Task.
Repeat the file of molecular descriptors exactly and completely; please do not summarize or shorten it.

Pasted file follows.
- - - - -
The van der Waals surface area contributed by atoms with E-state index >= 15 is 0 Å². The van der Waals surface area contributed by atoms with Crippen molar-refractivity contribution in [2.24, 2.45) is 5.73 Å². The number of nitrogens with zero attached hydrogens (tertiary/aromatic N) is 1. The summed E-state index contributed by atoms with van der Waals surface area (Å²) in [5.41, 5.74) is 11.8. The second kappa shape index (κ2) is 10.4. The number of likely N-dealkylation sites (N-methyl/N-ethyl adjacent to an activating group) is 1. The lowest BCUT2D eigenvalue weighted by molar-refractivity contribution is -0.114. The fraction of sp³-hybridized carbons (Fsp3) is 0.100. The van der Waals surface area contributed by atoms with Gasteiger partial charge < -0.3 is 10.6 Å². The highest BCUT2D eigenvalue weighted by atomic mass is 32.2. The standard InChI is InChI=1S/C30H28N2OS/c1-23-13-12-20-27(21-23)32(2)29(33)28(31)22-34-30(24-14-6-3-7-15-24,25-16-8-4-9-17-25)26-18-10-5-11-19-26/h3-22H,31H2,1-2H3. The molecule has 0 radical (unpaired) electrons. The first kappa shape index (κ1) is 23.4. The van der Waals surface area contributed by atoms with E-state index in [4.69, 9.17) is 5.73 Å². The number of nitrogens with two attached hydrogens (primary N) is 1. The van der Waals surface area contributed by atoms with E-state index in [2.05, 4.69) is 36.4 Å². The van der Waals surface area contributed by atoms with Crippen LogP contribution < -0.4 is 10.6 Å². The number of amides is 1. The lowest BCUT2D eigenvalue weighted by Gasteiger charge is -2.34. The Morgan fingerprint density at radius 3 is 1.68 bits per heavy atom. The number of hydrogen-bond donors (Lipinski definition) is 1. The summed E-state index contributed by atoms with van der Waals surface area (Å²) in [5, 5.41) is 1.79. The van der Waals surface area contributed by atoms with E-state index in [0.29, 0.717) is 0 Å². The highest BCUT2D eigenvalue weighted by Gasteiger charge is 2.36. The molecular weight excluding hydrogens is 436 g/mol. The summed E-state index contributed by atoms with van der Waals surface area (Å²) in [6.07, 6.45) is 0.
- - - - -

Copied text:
The van der Waals surface area contributed by atoms with E-state index >= 15 is 0 Å². The van der Waals surface area contributed by atoms with Crippen molar-refractivity contribution in [2.24, 2.45) is 5.73 Å². The number of nitrogens with zero attached hydrogens (tertiary/aromatic N) is 1. The summed E-state index contributed by atoms with van der Waals surface area (Å²) in [5.41, 5.74) is 11.8. The second kappa shape index (κ2) is 10.4. The number of likely N-dealkylation sites (N-methyl/N-ethyl adjacent to an activating group) is 1. The lowest BCUT2D eigenvalue weighted by molar-refractivity contribution is -0.114. The fraction of sp³-hybridized carbons (Fsp3) is 0.100. The van der Waals surface area contributed by atoms with Gasteiger partial charge < -0.3 is 10.6 Å². The highest BCUT2D eigenvalue weighted by atomic mass is 32.2. The standard InChI is InChI=1S/C30H28N2OS/c1-23-13-12-20-27(21-23)32(2)29(33)28(31)22-34-30(24-14-6-3-7-15-24,25-16-8-4-9-17-25)26-18-10-5-11-19-26/h3-22H,31H2,1-2H3. The molecule has 0 radical (unpaired) electrons. The first kappa shape index (κ1) is 23.4. The van der Waals surface area contributed by atoms with E-state index in [4.69, 9.17) is 5.73 Å². The number of nitrogens with two attached hydrogens (primary N) is 1. The van der Waals surface area contributed by atoms with E-state index in [2.05, 4.69) is 36.4 Å². The van der Waals surface area contributed by atoms with Crippen LogP contribution < -0.4 is 10.6 Å². The number of amides is 1. The lowest BCUT2D eigenvalue weighted by Gasteiger charge is -2.34. The Morgan fingerprint density at radius 3 is 1.68 bits per heavy atom. The number of hydrogen-bond donors (Lipinski definition) is 1. The summed E-state index contributed by atoms with van der Waals surface area (Å²) in [5, 5.41) is 1.79. The van der Waals surface area contributed by atoms with E-state index in [0.29, 0.717) is 0 Å². The highest BCUT2D eigenvalue weighted by Gasteiger charge is 2.36. The molecular weight excluding hydrogens is 436 g/mol. The summed E-state index contributed by atoms with van der Waals surface area (Å²) in [6.07, 6.45) is 0.